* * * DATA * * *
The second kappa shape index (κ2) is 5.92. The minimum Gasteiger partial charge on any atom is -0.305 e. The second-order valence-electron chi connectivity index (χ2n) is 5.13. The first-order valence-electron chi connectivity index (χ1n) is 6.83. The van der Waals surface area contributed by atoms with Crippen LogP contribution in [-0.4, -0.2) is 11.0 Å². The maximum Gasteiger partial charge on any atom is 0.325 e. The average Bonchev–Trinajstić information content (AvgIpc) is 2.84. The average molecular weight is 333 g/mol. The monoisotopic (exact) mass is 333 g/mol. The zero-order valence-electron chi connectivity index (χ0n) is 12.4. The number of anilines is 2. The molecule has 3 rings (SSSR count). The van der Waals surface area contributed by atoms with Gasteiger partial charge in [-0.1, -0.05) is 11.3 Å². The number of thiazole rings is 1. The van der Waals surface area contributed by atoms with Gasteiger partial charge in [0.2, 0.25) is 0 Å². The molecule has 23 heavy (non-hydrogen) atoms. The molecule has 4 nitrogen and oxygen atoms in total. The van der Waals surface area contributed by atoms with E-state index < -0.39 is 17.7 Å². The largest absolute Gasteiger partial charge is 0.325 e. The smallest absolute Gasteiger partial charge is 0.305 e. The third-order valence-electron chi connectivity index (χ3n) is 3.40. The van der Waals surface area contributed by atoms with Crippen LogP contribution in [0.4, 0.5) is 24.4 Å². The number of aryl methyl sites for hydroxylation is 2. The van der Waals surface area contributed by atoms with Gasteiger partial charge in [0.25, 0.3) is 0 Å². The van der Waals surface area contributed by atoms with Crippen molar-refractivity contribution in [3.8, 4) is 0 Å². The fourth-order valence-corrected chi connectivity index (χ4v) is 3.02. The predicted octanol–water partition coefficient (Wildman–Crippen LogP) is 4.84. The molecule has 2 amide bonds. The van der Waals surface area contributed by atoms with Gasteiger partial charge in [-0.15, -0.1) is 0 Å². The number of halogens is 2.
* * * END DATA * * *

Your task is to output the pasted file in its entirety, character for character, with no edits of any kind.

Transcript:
The second kappa shape index (κ2) is 5.92. The minimum Gasteiger partial charge on any atom is -0.305 e. The second-order valence-electron chi connectivity index (χ2n) is 5.13. The first-order valence-electron chi connectivity index (χ1n) is 6.83. The van der Waals surface area contributed by atoms with Crippen LogP contribution in [-0.4, -0.2) is 11.0 Å². The maximum Gasteiger partial charge on any atom is 0.325 e. The average Bonchev–Trinajstić information content (AvgIpc) is 2.84. The average molecular weight is 333 g/mol. The monoisotopic (exact) mass is 333 g/mol. The zero-order valence-electron chi connectivity index (χ0n) is 12.4. The number of anilines is 2. The molecule has 3 rings (SSSR count). The van der Waals surface area contributed by atoms with Gasteiger partial charge in [-0.1, -0.05) is 11.3 Å². The number of thiazole rings is 1. The van der Waals surface area contributed by atoms with Gasteiger partial charge in [0.2, 0.25) is 0 Å². The molecule has 23 heavy (non-hydrogen) atoms. The molecule has 4 nitrogen and oxygen atoms in total. The van der Waals surface area contributed by atoms with E-state index < -0.39 is 17.7 Å². The largest absolute Gasteiger partial charge is 0.325 e. The smallest absolute Gasteiger partial charge is 0.305 e. The third-order valence-electron chi connectivity index (χ3n) is 3.40. The van der Waals surface area contributed by atoms with Crippen LogP contribution in [0.4, 0.5) is 24.4 Å². The number of aryl methyl sites for hydroxylation is 2. The van der Waals surface area contributed by atoms with Gasteiger partial charge in [0.25, 0.3) is 0 Å². The van der Waals surface area contributed by atoms with Crippen molar-refractivity contribution in [3.8, 4) is 0 Å². The fourth-order valence-corrected chi connectivity index (χ4v) is 3.02. The predicted octanol–water partition coefficient (Wildman–Crippen LogP) is 4.84. The molecule has 2 amide bonds. The van der Waals surface area contributed by atoms with Gasteiger partial charge in [-0.15, -0.1) is 0 Å². The number of halogens is 2.